Are your WordPress clients not paying you? Here are some tips.

Are your WordPress clients not paying you?

Do you have outstanding invoices? Who is keeping on top of your accounts receivables (AR)?

If even those questions overwhelm you, I’d like to help.

Here are some tips to better collect payment from your clients.

My Background.

I spent twenty years in accounts receivable and collections in trucking, roofing, and with a general contractor. These were all business to business relationships (not retail.) I don’t advise on retail collections.

When I was in roofing I had less than 4.5% of the receivables over 45 days. Our suppliers were net 60. I was kind of a hero in AR. So, with the bragging, not a humble brag — an actual one, aside, let’s get to some tips.

Collections is the Last Recourse. Prevention is Key.

Here is the basic order of things.

  • Manage expectations.
  • Have a contract.
  • Verify you sent the invoice to the right person.
  • Send statements and reminders.
  • Start collections sooner than later.

I know that seems simple, but about 70% of all collections issues I’ve encountered were because of these types of mistakes.

It’s important to be friendly in tone and with your voice, even if you have to escalate. As Samantha Zehngut said in her WordCamp Orange County talk, “Sell the joy of paying your bill.”

Also: You should watch this.

Step 1: Email

Send an email asking for help with the invoice. 

Yes. Ask for help. I start with “Can you help me?” People like to be the hero. This is emotional. They want to help. Make it more about them and less about you. It’s not a conflict — yet. It could be a simple mistake.

Remember that everyone is doing their job. You have no idea what kind of family or business pressure they’re under. You don’t know if they were told to cut the check but not allowed to mail it. Be kind.

Always be kind when you're asking to be paid. The kind people move to the front of the line. Click To Tweet

Step 2: Phone Call

Call and ask for the Accounts Payable department.

“Can you help me? I’d love to get this off our aging? Did you receive the invoice?”

Asking for help is not a sign of weakness; it shows empathy and fosters connection. Click To Tweet

Step 3: Mail

As the invoice begins to age more (45 days, 60 days), the tone in the conversations must also escalate. This means, you should start sending mail. Yes. Physical mail. On letterhead if you can. 

People change jobs. Emails get lost. You get put in a junk folder. Your email is buried under 200 new ones. Mail is so rare, that it gets attention. Attention is what you want when you’re asking to be paid.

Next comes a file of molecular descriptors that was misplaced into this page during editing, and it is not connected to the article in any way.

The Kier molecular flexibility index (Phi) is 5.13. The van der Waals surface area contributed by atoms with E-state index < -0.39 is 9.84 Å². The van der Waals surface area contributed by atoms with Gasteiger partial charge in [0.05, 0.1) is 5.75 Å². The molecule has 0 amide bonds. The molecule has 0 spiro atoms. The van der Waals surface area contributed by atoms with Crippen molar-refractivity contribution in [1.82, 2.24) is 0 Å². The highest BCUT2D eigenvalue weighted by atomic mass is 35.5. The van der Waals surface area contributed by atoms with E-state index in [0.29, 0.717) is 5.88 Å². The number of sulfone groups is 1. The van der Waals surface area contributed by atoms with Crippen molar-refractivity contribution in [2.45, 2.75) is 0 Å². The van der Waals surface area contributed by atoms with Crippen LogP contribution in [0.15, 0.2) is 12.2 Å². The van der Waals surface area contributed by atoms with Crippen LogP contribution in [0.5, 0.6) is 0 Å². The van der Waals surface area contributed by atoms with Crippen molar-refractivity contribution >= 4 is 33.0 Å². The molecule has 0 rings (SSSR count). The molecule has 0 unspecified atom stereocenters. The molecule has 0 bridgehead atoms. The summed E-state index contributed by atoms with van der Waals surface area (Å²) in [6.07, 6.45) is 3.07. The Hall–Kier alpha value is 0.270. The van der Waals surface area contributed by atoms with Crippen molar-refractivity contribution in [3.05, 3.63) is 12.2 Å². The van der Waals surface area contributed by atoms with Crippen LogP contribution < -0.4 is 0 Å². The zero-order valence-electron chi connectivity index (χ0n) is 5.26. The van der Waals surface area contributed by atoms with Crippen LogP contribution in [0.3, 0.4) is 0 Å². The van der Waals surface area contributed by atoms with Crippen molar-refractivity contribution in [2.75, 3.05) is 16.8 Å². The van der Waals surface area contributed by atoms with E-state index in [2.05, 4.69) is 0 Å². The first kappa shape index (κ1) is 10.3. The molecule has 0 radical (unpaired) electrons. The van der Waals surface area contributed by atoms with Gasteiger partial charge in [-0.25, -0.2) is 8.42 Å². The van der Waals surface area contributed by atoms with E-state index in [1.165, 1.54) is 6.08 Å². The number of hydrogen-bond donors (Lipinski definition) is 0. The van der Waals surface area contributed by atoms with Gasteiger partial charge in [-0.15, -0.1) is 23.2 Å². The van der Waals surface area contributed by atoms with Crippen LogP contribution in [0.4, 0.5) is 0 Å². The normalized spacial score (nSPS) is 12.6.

Physical mail shows that you are serious. You have no idea if their email is working or if they're no longer employed. Click To Tweet

Step 4: Litigation

When it gets bad (90 days), I send a copy of the small claims form that I filled out. That way the client knows I’m serious. If it’s much more than small claims allows for your state, you can either consult your attorney or CPA. It may be cheaper to write it off as bad debt at that point.

Don’t be afraid of small claims. Most states walk you through the process online. Decide if you want to set your own personal boundaries. It’s okay. Really. I promise.

What’s the worst that could happen? You lose a client — a client who doesn’t pay.

Don't be afraid of small claims. It's about setting your own boundaries. It's okay. Click To Tweet

I’ve been to Small Claims twice when I was in roofing and won both times because of the contract.

The judge said, “Did you agree to this work? Did they do the work? Did you pay? Then pay.”

Breathe. Bad debt happens.

Bad debt happens to us all. It’s a cost of doing business. But if you can stay under 5% bad debt, you’ll be golden.

  1. Make sure you’re sending the right invoice to the right person.
  2. Believe that you do deserve to be paid.
  3. Do not let the client bully you (scope creep).
  4. Stop work until you are paid. Be polite, but firm.
  5. Decide if you want to keep that client.
  6. Continue being awesome.
  7. I believe in you.

Oliver Thomas Klein

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